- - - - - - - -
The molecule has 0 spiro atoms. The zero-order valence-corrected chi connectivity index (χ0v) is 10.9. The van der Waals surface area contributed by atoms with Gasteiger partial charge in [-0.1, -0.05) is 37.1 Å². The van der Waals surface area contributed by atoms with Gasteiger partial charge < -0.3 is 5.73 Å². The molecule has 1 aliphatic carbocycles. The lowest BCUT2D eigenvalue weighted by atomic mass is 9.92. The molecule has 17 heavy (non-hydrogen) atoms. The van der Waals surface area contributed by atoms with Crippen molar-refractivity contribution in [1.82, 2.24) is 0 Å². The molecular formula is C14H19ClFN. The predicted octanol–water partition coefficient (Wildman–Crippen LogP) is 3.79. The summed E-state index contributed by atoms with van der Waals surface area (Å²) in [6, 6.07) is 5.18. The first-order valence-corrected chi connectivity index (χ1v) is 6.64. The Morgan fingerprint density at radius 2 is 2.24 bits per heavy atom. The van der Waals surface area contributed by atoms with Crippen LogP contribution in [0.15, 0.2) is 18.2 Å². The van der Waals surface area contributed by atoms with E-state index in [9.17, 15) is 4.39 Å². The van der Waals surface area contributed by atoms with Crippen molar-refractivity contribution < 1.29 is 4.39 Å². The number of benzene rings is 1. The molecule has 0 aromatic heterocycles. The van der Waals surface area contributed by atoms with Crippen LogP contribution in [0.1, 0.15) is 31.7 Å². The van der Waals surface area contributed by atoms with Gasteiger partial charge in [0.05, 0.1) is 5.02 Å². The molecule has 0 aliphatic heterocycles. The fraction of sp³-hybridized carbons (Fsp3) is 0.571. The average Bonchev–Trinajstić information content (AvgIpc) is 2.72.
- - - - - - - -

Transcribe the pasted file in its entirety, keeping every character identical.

The molecule has 0 spiro atoms. The zero-order valence-corrected chi connectivity index (χ0v) is 10.9. The van der Waals surface area contributed by atoms with Gasteiger partial charge in [-0.1, -0.05) is 37.1 Å². The van der Waals surface area contributed by atoms with Gasteiger partial charge < -0.3 is 5.73 Å². The molecule has 1 aliphatic carbocycles. The lowest BCUT2D eigenvalue weighted by atomic mass is 9.92. The molecule has 17 heavy (non-hydrogen) atoms. The van der Waals surface area contributed by atoms with Crippen molar-refractivity contribution in [1.82, 2.24) is 0 Å². The molecular formula is C14H19ClFN. The predicted octanol–water partition coefficient (Wildman–Crippen LogP) is 3.79. The summed E-state index contributed by atoms with van der Waals surface area (Å²) in [6, 6.07) is 5.18. The first-order valence-corrected chi connectivity index (χ1v) is 6.64. The Morgan fingerprint density at radius 2 is 2.24 bits per heavy atom. The van der Waals surface area contributed by atoms with Crippen LogP contribution in [0.15, 0.2) is 18.2 Å². The van der Waals surface area contributed by atoms with E-state index in [9.17, 15) is 4.39 Å². The van der Waals surface area contributed by atoms with Crippen molar-refractivity contribution < 1.29 is 4.39 Å². The number of benzene rings is 1. The molecule has 0 aromatic heterocycles. The van der Waals surface area contributed by atoms with Crippen LogP contribution in [0.1, 0.15) is 31.7 Å². The van der Waals surface area contributed by atoms with Gasteiger partial charge in [0.05, 0.1) is 5.02 Å². The molecule has 0 aliphatic heterocycles. The fraction of sp³-hybridized carbons (Fsp3) is 0.571. The average Bonchev–Trinajstić information content (AvgIpc) is 2.72.